PRESIDENT OBAMA AND HIS BUDGET ADVISERS
President Obama's new budget blueprint estimates a stunning deficit of $1.75 trillion for the current fiscal year, which began five months ago, then lays out a wrenching change of course as he seeks to finance his own priorities while stanching the flow of red ink.
By redirecting enormous streams of deficit spending toward programs like health care, education and energy, and paying for some of it through taxes on the rich, pollution surcharges, and cuts in such inviolable programs as farm subsidies, the $3.55 trillion spending plan Mr. Obama is undertaking signals a radical change of course that Congress has yet to endorse. . . .
"There are times when you can afford to redecorate your house," Mr. Obama said on Thursday morning as he released an outline of the budget for the next fiscal year, which begins in October, "and there are times when you have to focus on rebuilding its foundation."
A Zombie Bank is a financial institution whose liabilities outweighs it assets, making its net worth less than zero. ZBs continue to operate because of the implicit or explicit government guarantee -- along with truckloads of taxpayer monies.
Consider the two biggest Zombie banks -- Citigroup and Bank of America. They have each recieved $45 billion in capital from the US government -- far more than either bank is worth. Additionally, the US had guaranteed up to 90% of the bad assets each zombie is holding -- $250 billion and $306 billion respectively.
The term comes from Japan's lost decade following their real estate bubble. The Japanese kept their zombie banks alive, delaying the eventual recovery by a decade.
The reason I favor nationalization is that I hope we here in the US avoid a lost Japan-like decade . . . Keeping these banks propped up with more and more taxpayer monies -- the Obama Administration has proposed $750 billion more in bank-rescue aid -- is not the way out of this mess.
I don't want [Obama] to fail. Anybody who wants him to fail is an idiot, because it means we're all in trouble.
-- MARK SANFORD
[William] Kristol is reprising his role in the 1994 health reform debate, when he urged Republicans to oppose reform "sight unseen" rather than work toward a constructive alternative. His current advice is equally disingenuous. Kristol is saying that Republicans should raise objections about the speed of legislation, pick fights, point to foreign policy -- but not because they actually care about the speed of the legislative process or the other fights they're going to pick. It will all be a pretext to stop Obama's agenda.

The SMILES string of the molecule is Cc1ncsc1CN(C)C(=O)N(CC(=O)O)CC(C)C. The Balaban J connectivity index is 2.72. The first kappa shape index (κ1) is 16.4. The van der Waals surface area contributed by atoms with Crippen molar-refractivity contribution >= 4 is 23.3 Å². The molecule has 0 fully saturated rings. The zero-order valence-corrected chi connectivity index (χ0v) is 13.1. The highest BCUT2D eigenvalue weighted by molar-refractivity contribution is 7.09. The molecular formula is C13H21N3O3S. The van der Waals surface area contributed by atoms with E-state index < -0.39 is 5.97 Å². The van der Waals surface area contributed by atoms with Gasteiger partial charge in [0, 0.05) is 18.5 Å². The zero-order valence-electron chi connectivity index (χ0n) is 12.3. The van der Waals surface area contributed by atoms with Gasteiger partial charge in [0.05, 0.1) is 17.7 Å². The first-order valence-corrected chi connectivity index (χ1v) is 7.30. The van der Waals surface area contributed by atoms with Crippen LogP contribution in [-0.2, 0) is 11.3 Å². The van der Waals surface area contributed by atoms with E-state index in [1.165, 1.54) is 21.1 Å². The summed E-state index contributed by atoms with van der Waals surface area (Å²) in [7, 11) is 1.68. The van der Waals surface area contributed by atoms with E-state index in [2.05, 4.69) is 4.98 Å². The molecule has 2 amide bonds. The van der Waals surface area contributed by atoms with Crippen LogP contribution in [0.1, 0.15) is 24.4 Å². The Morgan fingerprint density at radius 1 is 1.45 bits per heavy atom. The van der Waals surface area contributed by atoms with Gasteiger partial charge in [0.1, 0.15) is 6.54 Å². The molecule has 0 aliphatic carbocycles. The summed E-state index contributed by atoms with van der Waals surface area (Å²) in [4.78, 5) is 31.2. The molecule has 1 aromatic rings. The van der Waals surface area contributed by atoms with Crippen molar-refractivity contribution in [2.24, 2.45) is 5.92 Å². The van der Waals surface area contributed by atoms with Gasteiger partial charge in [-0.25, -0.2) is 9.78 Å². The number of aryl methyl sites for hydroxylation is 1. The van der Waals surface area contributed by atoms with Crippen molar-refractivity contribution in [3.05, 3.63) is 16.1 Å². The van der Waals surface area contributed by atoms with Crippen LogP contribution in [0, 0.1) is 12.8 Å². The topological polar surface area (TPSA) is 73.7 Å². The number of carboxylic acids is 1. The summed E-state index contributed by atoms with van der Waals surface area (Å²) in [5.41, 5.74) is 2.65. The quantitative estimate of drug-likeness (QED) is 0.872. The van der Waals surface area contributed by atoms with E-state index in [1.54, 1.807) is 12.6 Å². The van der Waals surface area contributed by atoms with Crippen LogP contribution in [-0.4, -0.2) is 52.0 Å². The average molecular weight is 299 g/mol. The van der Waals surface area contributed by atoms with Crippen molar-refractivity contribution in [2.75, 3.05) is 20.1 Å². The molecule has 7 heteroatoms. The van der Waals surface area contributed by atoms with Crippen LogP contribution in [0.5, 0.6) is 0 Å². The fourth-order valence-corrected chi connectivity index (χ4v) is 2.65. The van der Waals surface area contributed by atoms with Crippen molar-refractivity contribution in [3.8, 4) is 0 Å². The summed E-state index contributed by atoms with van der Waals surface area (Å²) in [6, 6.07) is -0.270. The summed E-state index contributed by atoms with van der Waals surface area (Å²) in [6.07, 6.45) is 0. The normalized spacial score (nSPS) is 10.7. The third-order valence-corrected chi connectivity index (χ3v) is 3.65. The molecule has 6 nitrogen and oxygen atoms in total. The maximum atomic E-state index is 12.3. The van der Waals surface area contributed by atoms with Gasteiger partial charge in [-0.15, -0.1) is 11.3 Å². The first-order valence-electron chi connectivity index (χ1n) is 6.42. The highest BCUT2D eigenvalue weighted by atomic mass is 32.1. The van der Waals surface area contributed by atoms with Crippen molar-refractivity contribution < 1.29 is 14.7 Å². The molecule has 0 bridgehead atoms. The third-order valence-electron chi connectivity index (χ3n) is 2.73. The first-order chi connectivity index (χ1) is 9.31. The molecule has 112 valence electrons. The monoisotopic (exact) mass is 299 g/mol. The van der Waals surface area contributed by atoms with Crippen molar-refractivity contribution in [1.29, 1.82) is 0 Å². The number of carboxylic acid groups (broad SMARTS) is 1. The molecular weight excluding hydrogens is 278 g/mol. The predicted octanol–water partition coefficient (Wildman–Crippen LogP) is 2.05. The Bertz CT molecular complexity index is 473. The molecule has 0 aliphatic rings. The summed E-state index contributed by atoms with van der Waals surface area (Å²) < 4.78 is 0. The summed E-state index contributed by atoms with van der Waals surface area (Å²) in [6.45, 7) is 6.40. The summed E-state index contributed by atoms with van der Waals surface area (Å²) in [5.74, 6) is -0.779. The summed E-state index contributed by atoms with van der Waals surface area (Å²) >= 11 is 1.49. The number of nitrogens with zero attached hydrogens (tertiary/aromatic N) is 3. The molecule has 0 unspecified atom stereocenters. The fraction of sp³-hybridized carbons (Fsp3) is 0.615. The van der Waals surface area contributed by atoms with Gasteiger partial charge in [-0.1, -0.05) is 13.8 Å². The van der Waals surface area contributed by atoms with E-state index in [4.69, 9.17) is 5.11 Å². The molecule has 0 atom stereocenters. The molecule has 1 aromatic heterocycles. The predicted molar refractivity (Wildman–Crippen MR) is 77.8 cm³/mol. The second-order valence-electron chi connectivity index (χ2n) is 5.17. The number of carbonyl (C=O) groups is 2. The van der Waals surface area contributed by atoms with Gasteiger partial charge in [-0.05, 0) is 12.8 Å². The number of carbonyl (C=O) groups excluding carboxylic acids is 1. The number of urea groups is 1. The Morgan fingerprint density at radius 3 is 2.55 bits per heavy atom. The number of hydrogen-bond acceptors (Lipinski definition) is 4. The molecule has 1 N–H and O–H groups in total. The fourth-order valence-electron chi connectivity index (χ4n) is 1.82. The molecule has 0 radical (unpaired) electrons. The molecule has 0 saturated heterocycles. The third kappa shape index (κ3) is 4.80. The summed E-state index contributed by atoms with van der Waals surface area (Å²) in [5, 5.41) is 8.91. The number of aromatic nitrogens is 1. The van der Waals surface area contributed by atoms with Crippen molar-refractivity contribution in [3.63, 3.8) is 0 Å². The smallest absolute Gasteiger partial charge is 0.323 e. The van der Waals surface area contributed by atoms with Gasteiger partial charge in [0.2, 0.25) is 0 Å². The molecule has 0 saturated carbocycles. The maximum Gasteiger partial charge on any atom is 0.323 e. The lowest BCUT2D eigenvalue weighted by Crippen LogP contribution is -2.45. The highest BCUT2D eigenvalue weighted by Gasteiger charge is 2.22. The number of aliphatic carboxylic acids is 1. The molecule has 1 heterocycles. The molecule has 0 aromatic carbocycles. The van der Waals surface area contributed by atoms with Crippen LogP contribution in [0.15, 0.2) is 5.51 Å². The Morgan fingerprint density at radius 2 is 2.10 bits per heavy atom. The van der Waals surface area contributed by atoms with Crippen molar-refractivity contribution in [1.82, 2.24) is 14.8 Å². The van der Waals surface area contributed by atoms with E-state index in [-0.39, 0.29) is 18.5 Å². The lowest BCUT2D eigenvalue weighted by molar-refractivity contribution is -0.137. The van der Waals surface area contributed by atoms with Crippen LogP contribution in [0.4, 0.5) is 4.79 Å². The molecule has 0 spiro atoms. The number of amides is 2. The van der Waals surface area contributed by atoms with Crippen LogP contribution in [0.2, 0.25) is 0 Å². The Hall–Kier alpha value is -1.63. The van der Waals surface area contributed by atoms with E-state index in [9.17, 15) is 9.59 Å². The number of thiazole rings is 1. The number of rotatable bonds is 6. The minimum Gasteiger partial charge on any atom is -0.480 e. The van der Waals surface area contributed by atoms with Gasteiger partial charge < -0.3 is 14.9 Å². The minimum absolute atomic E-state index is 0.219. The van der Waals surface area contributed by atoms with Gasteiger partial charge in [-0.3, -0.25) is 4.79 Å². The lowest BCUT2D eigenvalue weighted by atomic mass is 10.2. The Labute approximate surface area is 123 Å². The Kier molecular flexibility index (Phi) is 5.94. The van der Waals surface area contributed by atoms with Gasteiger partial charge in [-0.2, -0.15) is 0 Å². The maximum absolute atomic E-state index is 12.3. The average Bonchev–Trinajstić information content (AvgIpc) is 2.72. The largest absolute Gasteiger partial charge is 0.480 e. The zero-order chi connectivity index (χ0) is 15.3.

Is this the kind of thing he should be admitting in public?
Louisiana has gotten $130 billion in post-Katrina aid. How is it that the stars of the Republican austerity movement come from the states that suck up the most federal money? Taxpayers in New York send way more to Washington than they get back so more can go to places like Alaska and Louisiana. Which is fine, as long as we don't have to hear their governors bragging about how the folks who elected them want to keep their tax money to themselves. Of course they do! That’s because they're living off ours.
O.K., I'm done.
-- GAIL COLLINS
Gov. Jindal's stories of self-reliance were inspiring. Like Michelle Malkin, who is a big fan of his, he is an anchor baby whose parents arrived here from India to exploit our lax immigration laws but nevertheless proved that people who are different races can be successful if they make an effort to fit in and act like real Americans. Instead of acting angry and entitled like some minorities do, Gov. Jindal was so happy and optimistic I thought he was about to bounce up and down like Tigger the way Slumdog Millionaire director Danny Boyle did when he won the Oscar. Gov. Jindal is America's real-life slumdog millionaire.
But what really inspired me was the story he told about how people in leaky little boats tried to save the citizens of New Orleans after Hurricane Katrina even though government bureaucrats tried to stop them. If the government had stayed out of New Orleans entirely and encouraged more people to use their boats or to make their own boats out of things around the house, more people would probably be alive today. And instead of waiting for inefficient government workers to fix the levies, ordinary New Orleans citizens could have patched them up using bubble gum and duct tape and good old American know-how.
-- JON SWIFT
Top photograph by Doug Mills/The New York Times